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Filth

R18: violence, offensive language, drug use and sex scenes

Spoiler alert

This page outlines how the classification criteria were applied. We do our best to discuss the content while avoiding spoilers, but please avoid reading this information if you do not want to learn anything about the content of this movie.

Filth poster

Date registered: 08/10/2013

About the film

Filth is a Scottish comedy drama about a misanthropic, drug and alcohol-addicted, misogynist, racist police officer - Bruce Robertson - who wants to secure a promotion at work and win back his wife and daughter.

Bruce is selected to lead an investigation into the hate killing of a Japanese exchange student. Even though he apparently knows who the killers are Bruce makes little progress on the investigation, and instead sets about sabotaging and undermining his colleagues' chances of success for promotion.

A still image from the film - Robertson at his desk making the middle finger 'fuck you' gesture

Classification criteria: Sex

The film contains frequent crass verbal references to sexual activity, and several sex scenes. The sex scenes are graphic and realistically-simulated.

A still image from the film - Robertson speaking threateningly to a prostitute in a brothel

Classification criteria: Crime

The film deals extensively with matters of crime. Bruce snorts cocaine throughout the film. He carries a vial of cocaine around with him and is often shown snorting from it. Bruce's constant drug and alcohol abuse contribute to his erratic behaviour, his ostracism from those around him, and eventual breakdown.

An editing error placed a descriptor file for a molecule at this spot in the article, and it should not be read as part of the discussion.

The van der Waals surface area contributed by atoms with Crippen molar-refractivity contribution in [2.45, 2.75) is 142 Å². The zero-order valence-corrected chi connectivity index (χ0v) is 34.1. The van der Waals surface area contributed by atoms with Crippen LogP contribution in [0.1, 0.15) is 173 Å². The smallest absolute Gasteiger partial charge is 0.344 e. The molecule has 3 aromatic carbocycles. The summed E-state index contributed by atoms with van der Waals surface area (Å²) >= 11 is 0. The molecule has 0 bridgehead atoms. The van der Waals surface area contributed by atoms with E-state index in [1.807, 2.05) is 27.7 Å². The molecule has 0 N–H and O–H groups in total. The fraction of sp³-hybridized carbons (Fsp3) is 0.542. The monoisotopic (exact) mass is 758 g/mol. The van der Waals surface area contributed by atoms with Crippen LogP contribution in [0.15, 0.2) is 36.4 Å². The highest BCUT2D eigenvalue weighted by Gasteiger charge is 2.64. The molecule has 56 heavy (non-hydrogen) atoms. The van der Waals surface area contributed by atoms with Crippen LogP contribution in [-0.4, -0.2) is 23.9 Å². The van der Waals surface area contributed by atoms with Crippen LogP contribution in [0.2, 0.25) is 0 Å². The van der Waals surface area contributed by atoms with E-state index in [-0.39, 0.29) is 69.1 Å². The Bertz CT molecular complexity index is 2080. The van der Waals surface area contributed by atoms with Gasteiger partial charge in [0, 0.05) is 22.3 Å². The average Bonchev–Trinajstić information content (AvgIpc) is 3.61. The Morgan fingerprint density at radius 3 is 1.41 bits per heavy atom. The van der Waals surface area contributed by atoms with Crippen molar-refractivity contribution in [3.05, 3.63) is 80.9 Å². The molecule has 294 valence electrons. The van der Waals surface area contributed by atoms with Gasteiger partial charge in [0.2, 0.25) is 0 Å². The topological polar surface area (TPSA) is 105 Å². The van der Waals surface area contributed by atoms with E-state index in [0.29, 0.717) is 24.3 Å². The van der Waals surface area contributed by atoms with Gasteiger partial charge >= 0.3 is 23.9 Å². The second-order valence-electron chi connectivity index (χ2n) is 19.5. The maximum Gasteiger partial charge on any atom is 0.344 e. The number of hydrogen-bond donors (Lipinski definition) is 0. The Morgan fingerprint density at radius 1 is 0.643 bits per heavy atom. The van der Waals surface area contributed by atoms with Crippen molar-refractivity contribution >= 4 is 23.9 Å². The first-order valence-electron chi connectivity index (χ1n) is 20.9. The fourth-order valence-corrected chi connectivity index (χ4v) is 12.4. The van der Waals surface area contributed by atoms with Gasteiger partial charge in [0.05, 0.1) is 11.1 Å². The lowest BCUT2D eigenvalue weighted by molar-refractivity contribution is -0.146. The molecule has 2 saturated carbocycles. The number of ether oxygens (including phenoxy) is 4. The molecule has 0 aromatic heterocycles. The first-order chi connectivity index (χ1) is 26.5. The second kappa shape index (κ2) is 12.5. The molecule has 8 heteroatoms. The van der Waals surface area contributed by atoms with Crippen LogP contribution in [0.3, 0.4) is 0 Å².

A still image from the film - Robertson shows off his vials of cocaine

Classification criteria: Cruelty and violence

The film depicts the infliction of serious physical harm and acts of significant cruelty to a limited extent but high degree. The strongest violence and cruelty is depicted towards the end of the film.

A still image from the film - Robertson with bared teeth and tears in his eyes

Classification criteria: Highly offensive language

The film contains the frequent use of highly offensive language. The language is often used in an aggressive manner and would be highly offensive to the public in general and if emulated likely to result in serious harms such as alienation or intimidation. There is also extensive racist and homophobic language by several of the characters. Despite being part of the portrayal of offensive characters and prejudices in the story, this language is normalised and presented as essentially funny.

A still image from the film - Robertson making the middle finger 'fuck you' gesture

Classification criteria: Dominant effect of the publication as a whole

The publication's dominant effect is an extremely black, stylistic comedy drama about an obnoxious, narcissistic, corrupt police officer whose anti-social behaviour catches up with him.

A still image from the film - Robertson, alone in his room, tears in his eyes

Decision summary

The unrestricted availability of the publication is likely to be injurious to the public good. The attitudes and behaviour of children and teenagers are likely to be negatively affected by exposure to the adult material contained in the film, such as sexual coercion of a minor, the extensive use of drugs, realistically-depicted scenes of sexual activity which in two cases involve asphyxiation, frequent use of highly offensive language and a scene depicting an intensely violent assault. This material is likely to be greatly disturbing and shocking to younger viewers, and may normalise irresponsible behaviour.

The film's availability is therefore restricted to people who are at least 18 years of age. This classification interferes with the freedom of expression contained in the New Zealand Bill of Rights Act 1990 but is consistent with s3(3) of the Classification Act to limit the availability of publications likely to be injurious to the public good.

Contact the Information Unit if you require further information on a classification decision.

R18 label
R18: violence, offensive language, drug use and sex scenes